But because "protocols" are available, you can (but don't have to) make your delegate class the same class as, say, your view controller. This simplifies your design in many cases (data can be easily shared, etc), but it's not at all mandatory to "share" a class that way, vs using a unique class for the delegate.

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Are Protocol, Delegates and Callback Routines closely related to each other in objective C ? –  iOS App Dev Aug 12 '11 at 6:28
    
A protocol describes the callback routines implemented by a delegate. The protocol is the .h file definition. The delegate is the class/instance that contains the individual callback routines. –  Hot Licks Aug 12 '11 at 12:35

I will try to explain the value of delegation with one example.

Say you have a table; the table will show some rows. Suppose now, you want to customize the way this table react to some event, e.g., the selection of a specific row.

One common way of doing this in OOP is subclassing a table base class and overriding some methods there.

With delegation, you don't need subclassing the table base class; rather you use the base class and tell it to "forward" some messages to some other object. This is the basic idea.

In our example, when the row is clicked, the table base class does not know what do except sending a message to one object that you specify as the delegate to carry through that action.

So, one basic advantage of delegation is that you do not need to subclass. Another advantage you have is that a delegate can act as the delegate for several other objects. Indeed, if you have a look at the generic declaration of a delegate method, you will see that the first parameter is the object that is delegating:

- (void)tableView:(UITableView *)tableView didSelectRowAtIndexPath:(NSIndexPath *)indexPath

so when the delegate receives the message, it knows who sent it and with which object it should interact.

The example I gave you about the table shows one kind of delegation, which I would not compare to callbacks. Anyway, delegation can be used as well as a kind of advanced calling-back-scheme.

Take the class NSURLConnection; it can be used to manage aynchronous communication.

Async communication is the typical case where callbacks are used.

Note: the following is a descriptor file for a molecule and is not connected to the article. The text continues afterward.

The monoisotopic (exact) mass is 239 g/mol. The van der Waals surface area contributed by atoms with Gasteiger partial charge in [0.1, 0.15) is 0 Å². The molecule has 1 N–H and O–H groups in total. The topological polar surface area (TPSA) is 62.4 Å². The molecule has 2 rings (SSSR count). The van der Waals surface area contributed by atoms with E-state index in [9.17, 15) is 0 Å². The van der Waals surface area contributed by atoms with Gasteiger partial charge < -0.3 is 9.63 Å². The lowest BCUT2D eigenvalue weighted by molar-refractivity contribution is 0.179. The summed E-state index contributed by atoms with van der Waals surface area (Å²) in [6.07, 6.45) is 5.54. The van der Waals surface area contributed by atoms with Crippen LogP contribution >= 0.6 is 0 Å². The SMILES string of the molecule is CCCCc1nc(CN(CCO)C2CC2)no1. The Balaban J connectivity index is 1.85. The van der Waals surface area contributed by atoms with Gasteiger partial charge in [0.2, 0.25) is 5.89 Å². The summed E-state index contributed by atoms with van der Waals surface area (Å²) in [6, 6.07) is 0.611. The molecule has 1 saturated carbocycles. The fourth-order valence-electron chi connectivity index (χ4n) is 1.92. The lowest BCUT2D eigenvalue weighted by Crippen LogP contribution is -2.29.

With NSURLConnection, the delegate pattern is preferred; so, instead of specifying a callback (a function, which has to be a static function, or a static class method), you specify an object. This object implements the methods that a protocol defines (NSURLConnectionDelegate protocol); you can see those as a whole set of callback functions. When the NSURLConnection has some data ready, it will call a method of the interface, e.g., – connection:didReceiveResponse: to notify that it has received the response.

In such case, the point is not avoiding subclassing, rather it is a more flexible callback mechanisms (allowing for better encapsulation, basically).

I hope this helps clarifying the two concepts...

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That means object of myViewController is delegating object and TableView is delegate which invokes (delegate method) didSelectRowAtIndexPath. Am i getting this right way? –  iOS App Dev Aug 12 '11 at 6:25
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The delegating object is the one that invokes didSelectRowAtIndexPath, i.e., the table view; doing this means: sending a message to the delegate, delegating an action. the table view does not know what to do when the user selects a row, so it delegates this action to the delegate object, which is myViewController. the delegate (controller) is "in charge" of managing the selection of the row on behalf of the delegating object (table view). –  sergio Aug 12 '11 at 6:39